Grubby, Grubette, and The Big Dog

“The great gamblers, and there are not many, don’t need anything. They simply wish to prevail. And we all know how dangerous people are who don’t need anything.”
–Stephen Dunn
After a marathon, 9 hour session at Hawaiian Gardens on Friday night, I don’t even know where to begin. This night had everything– great plays, horrible plays, maniacs, fights, and best of all, an appearance by Grubby and Grubette.
The original plan was that Grubby would arrive from DC late afternoon, and we’d meet up at Hawaiian Gardens for the 6:30 Limit Tourney. But I got word that he’d missed his flight, and he wasn’t going to make it in until 9. Grubs later explained that he probably would have made it on time if he hadn’t played “a few more orbits” on Empire, trying to win one last pot. I figured I’d try to make it to the tourney anyway, since I’d been looking forward to it after a grueling week of 50 hours of writing ASP code. The application went live on time, and what better way to celebrate than winning a limit tourney?
Of course, Friday night traffic in LA had other plans for me. Hawaiian Gardens is about 30 miles south of LA, located in the nation’s poker capitol, Bell Gardens. It’s about 10 minutes from the Bicycle, and half an hour from Commerce, and the cheap rent in the area allows many pros to make a decent living preying on the fish. Anyway, it took me an hour and a half to fight through the freeway traffic, and I arrived 15 minutes after the tournament began, only to find that the waiting list was already 20 deep. I think if there is a hell, it probably looks something like the LA freeways.
Walking into HG, I was overwhelmed by the sheer number of people playing poker. My usual joints have around 100 tables going on the weekend, but HG must have had at least 300, and every available inch in the casino had a full table. Although physically the place wasn’t that big, the swarm of 3000 people made it the biggest cardroom I’d ever seen, and I walked around dazed by the action.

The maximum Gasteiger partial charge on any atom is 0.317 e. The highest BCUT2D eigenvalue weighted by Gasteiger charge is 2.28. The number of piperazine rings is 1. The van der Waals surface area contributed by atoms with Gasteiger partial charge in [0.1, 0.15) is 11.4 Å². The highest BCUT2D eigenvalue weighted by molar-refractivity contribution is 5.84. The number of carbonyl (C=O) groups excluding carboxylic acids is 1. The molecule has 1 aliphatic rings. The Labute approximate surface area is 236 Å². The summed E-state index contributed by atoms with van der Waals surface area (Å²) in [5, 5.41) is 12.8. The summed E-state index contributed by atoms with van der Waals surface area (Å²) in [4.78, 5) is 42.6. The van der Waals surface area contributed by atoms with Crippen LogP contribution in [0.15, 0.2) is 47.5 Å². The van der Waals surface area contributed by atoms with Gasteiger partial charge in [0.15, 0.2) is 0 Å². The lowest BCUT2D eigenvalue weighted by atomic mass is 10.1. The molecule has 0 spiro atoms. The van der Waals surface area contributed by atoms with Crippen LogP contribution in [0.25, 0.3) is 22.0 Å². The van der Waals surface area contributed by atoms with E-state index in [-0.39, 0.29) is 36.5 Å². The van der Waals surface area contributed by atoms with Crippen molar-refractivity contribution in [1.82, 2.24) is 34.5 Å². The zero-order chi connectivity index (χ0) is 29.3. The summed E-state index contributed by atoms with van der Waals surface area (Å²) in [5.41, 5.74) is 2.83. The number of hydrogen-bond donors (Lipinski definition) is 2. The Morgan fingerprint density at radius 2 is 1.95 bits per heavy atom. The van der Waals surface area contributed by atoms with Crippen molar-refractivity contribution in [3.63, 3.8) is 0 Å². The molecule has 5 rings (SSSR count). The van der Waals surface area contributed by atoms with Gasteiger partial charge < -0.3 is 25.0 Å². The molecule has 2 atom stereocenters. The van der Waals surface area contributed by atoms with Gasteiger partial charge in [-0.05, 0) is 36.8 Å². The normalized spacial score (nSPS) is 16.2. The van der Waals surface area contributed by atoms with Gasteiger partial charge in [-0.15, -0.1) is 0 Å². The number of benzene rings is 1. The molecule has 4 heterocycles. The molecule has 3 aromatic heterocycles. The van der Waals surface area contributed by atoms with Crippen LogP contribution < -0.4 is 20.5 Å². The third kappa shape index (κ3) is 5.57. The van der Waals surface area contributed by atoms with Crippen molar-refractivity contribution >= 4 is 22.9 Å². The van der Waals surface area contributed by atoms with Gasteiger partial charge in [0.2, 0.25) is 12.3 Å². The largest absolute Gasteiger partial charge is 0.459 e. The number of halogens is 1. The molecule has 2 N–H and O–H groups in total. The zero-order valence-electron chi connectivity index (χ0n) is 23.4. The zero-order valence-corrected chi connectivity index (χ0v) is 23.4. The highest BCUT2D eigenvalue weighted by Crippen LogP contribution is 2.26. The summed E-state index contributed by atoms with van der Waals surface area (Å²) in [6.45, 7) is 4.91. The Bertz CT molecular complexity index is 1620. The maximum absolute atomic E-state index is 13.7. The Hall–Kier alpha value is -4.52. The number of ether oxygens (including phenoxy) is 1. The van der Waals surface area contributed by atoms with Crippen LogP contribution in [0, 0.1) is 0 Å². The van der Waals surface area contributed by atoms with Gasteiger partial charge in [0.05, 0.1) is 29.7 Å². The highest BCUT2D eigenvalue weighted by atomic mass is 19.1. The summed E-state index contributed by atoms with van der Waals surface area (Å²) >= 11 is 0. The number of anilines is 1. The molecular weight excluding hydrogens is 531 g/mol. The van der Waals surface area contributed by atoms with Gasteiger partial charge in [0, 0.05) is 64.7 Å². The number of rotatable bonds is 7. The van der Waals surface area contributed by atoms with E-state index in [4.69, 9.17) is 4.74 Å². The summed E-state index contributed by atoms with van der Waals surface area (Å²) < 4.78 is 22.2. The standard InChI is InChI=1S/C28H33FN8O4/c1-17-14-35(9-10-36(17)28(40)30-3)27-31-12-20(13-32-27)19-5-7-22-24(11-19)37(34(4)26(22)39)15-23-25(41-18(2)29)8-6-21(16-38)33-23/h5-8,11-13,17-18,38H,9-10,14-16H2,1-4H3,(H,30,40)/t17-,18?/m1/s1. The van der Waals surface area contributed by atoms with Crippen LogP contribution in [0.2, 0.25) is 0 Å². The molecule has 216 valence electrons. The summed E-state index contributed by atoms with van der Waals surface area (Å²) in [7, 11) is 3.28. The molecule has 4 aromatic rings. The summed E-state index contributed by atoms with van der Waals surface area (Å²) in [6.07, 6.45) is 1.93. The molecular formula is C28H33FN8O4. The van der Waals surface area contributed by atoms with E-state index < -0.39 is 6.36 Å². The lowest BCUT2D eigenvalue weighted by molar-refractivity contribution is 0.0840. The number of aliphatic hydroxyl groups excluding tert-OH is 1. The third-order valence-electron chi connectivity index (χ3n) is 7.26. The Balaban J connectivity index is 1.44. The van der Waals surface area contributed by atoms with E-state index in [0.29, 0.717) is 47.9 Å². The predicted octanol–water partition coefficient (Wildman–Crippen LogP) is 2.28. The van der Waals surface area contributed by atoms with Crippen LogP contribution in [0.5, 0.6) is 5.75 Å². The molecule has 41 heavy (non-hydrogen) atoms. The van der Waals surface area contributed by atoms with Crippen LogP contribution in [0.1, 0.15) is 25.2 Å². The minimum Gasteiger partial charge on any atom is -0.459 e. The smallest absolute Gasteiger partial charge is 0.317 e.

Although I was annoyed at missing the tourney, I knew I had a lot better chances of making money in the ring games– getting to the final table in a 300 limit table was difficult enough, if I could even stay awake for the entire thing… the tourney ended up going on for over 6 hours, and I was already worn out from the week. I quickly got a seat at the first $6-12 table I could find, and tried to get a read on the players. The first thing I noticed was that the drop was far more reasonable than at Hollywood Park, which has a ridiculous $5 pre-flop drop no matter how many players are in the pot. HG took $5 only if there were 6 or more callers, and less depending on the number of players.
Another difference between this table and my usual was the black box embedded in front of seat 10– a shuffle machine! This made the game considerably faster than the manually shuffled games, and the hands went by at a blinding rate. More hands = more profit, and it seemed like the machine shuffle was better than the dealer’s imperfect manual blending.
A reasonable rake, a lot more hands per hour, and plenty of fish! This was better than Party! (waiting for lightning bolt to strike…)
The table wasn’t a great one. A couple calling stations, but the players were mostly solid, and I knew it wasn’t a typical Friday night crowd when we didn’t see a flop for 3 hands. But it had potential… all it would take was one drunk, one guy who had a bad week, and this table would be fired up. I played tight, and picked up a big pot a few hands in to put me up around $40, but I didn’t see anything close to a playable hand for the next hour, and was quickly blinded back to my buy-in. I think my discipline has improved– I didn’t find it hard to fold for an hour straight, whereas before I would be tempted to take a shot with Q8o or some marginal hand out of impatience.
Then, as if sent from the poker gods, a young, slobby, round guy waddled into seat one with a sweat shirt reading, “If you can’t run with the BIG DOGS, go home!”. You could feel the atmosphere of the table changing, and the sharks sniffed blood when he raised in early position on the first hand he was dealt.
Big Dog was a true maniac. Talk about firing up a table– the guy immediately to his right would 3 bet nearly every Big Dog raise, and probably 50% of the hands were capped pre-flop, with at least 4 players seeing the flop. I was happy to be to the right of the maniacal combo, as I could punish them by capping with premium hands. The best part was, although I tightened up considerably, nobody cared… I was showing down premium hands, but the size of the pots made people lose their mind, and people continued to call my raises with junk. At one point, the Asian lady to my right told me, “You play too tight! Like a virgin you so tight!”, but my raises weren’t scaring anybody away.